Tuesday, November 17, 2009

My Sister's Keeper Blu-ray Review

Disc Size: 18.6 GB
Film Size: 16.3 GB
Film Rating: PG-13
Region: Free

My Sister's Keeper comes to Blu-ray with a 1080p VC-1 video presentation. One thing I have noted since the very first theatrical trailer release is the very distinct look of the film. The high-def trailers were always very soft and had a very golden glow look to them. The look also appears on this Blu-ray release, but at least it's accurate.

Personally I don't like the way the film looks, it creates a very misty look. Don't be confused with waxy, which is far worse. Detail is always there, the glow look just keeps it a bit toned down and almost like if there's a layer above the detail.

The DVD looks the same way as well, only at a lower resolution and encode size, making the upgrade very clear when comparing the two formats side by side. The look may not be totally appealing, but it's certainly free of any actual technical issues. The film looks the way it is supposed to look, so I can't argue with that other than saying I don't like the look.

Colors are nice but certainly affected by the glow as well, if you have ever seen a daytime soap opera, it's slightly similar to that. Overall I am very pleased with the Blu-ray release, it just doesn't stand out among most new release films on the format due to the stylistic choices used. 7.5/10.

A 5.1 Dolby TrueHD audio track is included. The film has a fairly quiet tone, which the mix presents nicely. Dialogue being key in the film always come through the front speakers clear as can be. The film's music and few effects do expand to the surround area, lightly, beautifully and most importantly fitting.

I can't really complain about the audio for the type of film that this is, there are not many scenes that could really use mass environment effects. It's a nice quality track and I appreciate Warner giving us a lossless audio mix for this release. 7/10.


From Picoult To Screen (13:35) (HD)
All about Jodi Picoult, author of 15 best-selling novels, including My Sister's Keeper. She talks about how she gets her ideas in general and specifically to My Sister's Keeper. This also features cast and crew interviews, as well as the behind-the-scenes footage. Not a bad Blu-ray exclusive featurette at all.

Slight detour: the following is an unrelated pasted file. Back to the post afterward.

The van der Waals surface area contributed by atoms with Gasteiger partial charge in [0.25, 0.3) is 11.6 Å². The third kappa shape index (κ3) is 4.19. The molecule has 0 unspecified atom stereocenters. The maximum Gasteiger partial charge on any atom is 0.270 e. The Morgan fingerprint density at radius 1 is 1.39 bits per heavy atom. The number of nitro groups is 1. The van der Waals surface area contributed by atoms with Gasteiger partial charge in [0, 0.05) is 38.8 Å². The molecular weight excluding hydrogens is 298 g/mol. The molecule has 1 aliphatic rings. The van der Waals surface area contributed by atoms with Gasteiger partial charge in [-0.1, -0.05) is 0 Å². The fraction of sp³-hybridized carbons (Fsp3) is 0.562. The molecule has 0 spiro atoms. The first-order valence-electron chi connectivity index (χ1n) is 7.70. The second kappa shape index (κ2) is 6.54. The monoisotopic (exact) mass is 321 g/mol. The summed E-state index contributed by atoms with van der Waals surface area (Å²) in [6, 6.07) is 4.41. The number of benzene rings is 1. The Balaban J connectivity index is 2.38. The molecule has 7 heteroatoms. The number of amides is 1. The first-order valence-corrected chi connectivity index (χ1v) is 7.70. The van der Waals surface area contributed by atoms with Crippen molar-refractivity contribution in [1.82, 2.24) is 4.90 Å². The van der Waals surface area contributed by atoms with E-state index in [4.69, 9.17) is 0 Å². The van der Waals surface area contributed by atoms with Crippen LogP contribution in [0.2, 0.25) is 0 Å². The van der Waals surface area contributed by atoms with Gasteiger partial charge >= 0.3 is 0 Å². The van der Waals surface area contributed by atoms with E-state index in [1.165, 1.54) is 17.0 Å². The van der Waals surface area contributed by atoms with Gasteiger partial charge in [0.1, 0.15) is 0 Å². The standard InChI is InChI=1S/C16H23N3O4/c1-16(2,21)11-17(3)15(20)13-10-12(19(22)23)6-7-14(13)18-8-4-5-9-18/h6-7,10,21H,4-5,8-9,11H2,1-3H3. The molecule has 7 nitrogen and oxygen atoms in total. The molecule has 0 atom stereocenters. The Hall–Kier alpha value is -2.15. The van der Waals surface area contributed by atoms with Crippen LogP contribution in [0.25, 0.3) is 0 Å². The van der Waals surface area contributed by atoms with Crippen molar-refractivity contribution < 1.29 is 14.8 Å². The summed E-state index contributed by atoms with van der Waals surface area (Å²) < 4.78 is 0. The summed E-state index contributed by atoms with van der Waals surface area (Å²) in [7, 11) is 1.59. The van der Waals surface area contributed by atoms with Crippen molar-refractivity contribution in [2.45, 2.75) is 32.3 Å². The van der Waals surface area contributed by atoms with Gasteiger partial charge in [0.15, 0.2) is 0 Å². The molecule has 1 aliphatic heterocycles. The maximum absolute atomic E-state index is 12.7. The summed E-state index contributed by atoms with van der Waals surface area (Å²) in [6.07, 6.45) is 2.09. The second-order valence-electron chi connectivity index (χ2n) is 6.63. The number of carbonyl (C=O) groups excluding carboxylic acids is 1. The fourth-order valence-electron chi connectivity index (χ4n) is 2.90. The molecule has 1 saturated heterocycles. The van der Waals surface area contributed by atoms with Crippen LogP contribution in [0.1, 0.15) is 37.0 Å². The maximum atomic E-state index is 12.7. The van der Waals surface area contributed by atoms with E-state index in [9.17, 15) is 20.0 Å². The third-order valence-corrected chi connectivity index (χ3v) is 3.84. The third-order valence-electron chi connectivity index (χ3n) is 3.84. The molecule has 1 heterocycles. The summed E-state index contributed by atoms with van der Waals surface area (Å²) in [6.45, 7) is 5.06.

Additional Scenes (16:24) (SD)
There are eight additional scenes, including one alternate ending scene.

Digital Copy
Compatible with iTunes and Windows Media, a new approach at Digital Copy in which the authorization code is embedded on the disc, rather than an included piece of paper. I like it, much less to worry about.

There are not many extras, but the best extra is Blu-ray exclusive. From Picoult To Screen is a very interesting feature that any fan of the film will enjoy. The additional scenes are mediocre at best, and presented in standard definition. The Digital Copy is nice, but I doubt I would watch this film on my iPod simply because it's so sad.

Blu-news Summary
My Sister's Keeper is told mostly from the perspective of Anna Fitzgerald (Breslin), an eleven year old girl who was basically conceived to provide donor parts for her older sister with leukemia. The parents played with genetics to guarantee a perfect match, since their son was unable to. Anna gets sick of being a donor and fights for the right to her own body, which ultimately brings her family closer than ever before after so much struggle.

It's a very cute and touching film, but to be honest there's nothing truly special about it. I was very excited to see this film due to the very unique nature of the story, but overall it felt much more like it was made for television, as if the constant fade in shots and soft glow weren't bad enough.

I really wanted to love this film, particularly with all the talent behind it. I absolutely love Nick Cassavetes and his fantastic directing for The Notebook, and I certainly enjoyed the acting and of course the fantastic actors in the movie. I find myself in constant awe at the talent that is Abigail Breslin, she's always so great, whether it be award nominated films like Little Miss Sunshine to fun comedies such as Zombieland.

The film definitely pulls at your emotions, and by the end you may find yourself emotionally drained depending on how much you connect with the characters or your own experiences in life. The movie can be funny at times, but it's mostly a drama from beginning to end.

I thought the film played out nicely overall, it was just a bit too long for it's own good. The theme is a very sensitive one, but I'm sure you will find yourself touched by the film in one way or more. 7/10.

The Blu-ray release is good considering the style choices for the video, audio is fitting, and extras are weak but welcome. Overall this release is 'Worth A Look.'

Additional Screenshots:

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